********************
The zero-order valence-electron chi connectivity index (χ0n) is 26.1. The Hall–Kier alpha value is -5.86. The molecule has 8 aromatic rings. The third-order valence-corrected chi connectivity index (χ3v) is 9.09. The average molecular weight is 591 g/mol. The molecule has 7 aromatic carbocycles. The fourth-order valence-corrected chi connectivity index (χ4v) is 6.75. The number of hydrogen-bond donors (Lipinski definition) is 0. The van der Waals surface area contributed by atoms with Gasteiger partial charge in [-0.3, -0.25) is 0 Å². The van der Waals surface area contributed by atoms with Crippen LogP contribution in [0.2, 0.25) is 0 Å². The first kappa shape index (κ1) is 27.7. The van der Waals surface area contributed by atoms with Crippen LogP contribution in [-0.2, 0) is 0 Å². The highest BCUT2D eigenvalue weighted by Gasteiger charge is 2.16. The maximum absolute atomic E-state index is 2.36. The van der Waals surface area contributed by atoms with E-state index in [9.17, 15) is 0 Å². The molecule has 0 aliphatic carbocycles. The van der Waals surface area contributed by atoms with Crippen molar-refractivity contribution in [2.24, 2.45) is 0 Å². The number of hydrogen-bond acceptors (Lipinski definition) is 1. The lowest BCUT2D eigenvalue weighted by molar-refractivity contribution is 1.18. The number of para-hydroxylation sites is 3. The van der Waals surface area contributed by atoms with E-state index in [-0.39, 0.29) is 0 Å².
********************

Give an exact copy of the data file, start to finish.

The zero-order valence-electron chi connectivity index (χ0n) is 26.1. The Hall–Kier alpha value is -5.86. The molecule has 8 aromatic rings. The third-order valence-corrected chi connectivity index (χ3v) is 9.09. The average molecular weight is 591 g/mol. The molecule has 7 aromatic carbocycles. The fourth-order valence-corrected chi connectivity index (χ4v) is 6.75. The number of hydrogen-bond donors (Lipinski definition) is 0. The van der Waals surface area contributed by atoms with Gasteiger partial charge in [-0.3, -0.25) is 0 Å². The van der Waals surface area contributed by atoms with Crippen LogP contribution in [0.2, 0.25) is 0 Å². The first kappa shape index (κ1) is 27.7. The van der Waals surface area contributed by atoms with Crippen LogP contribution in [-0.2, 0) is 0 Å². The highest BCUT2D eigenvalue weighted by Gasteiger charge is 2.16. The maximum absolute atomic E-state index is 2.36. The van der Waals surface area contributed by atoms with E-state index in [9.17, 15) is 0 Å². The molecule has 0 aliphatic carbocycles. The van der Waals surface area contributed by atoms with Crippen molar-refractivity contribution in [2.24, 2.45) is 0 Å². The number of hydrogen-bond acceptors (Lipinski definition) is 1. The lowest BCUT2D eigenvalue weighted by molar-refractivity contribution is 1.18. The number of para-hydroxylation sites is 3. The van der Waals surface area contributed by atoms with E-state index in [-0.39, 0.29) is 0 Å².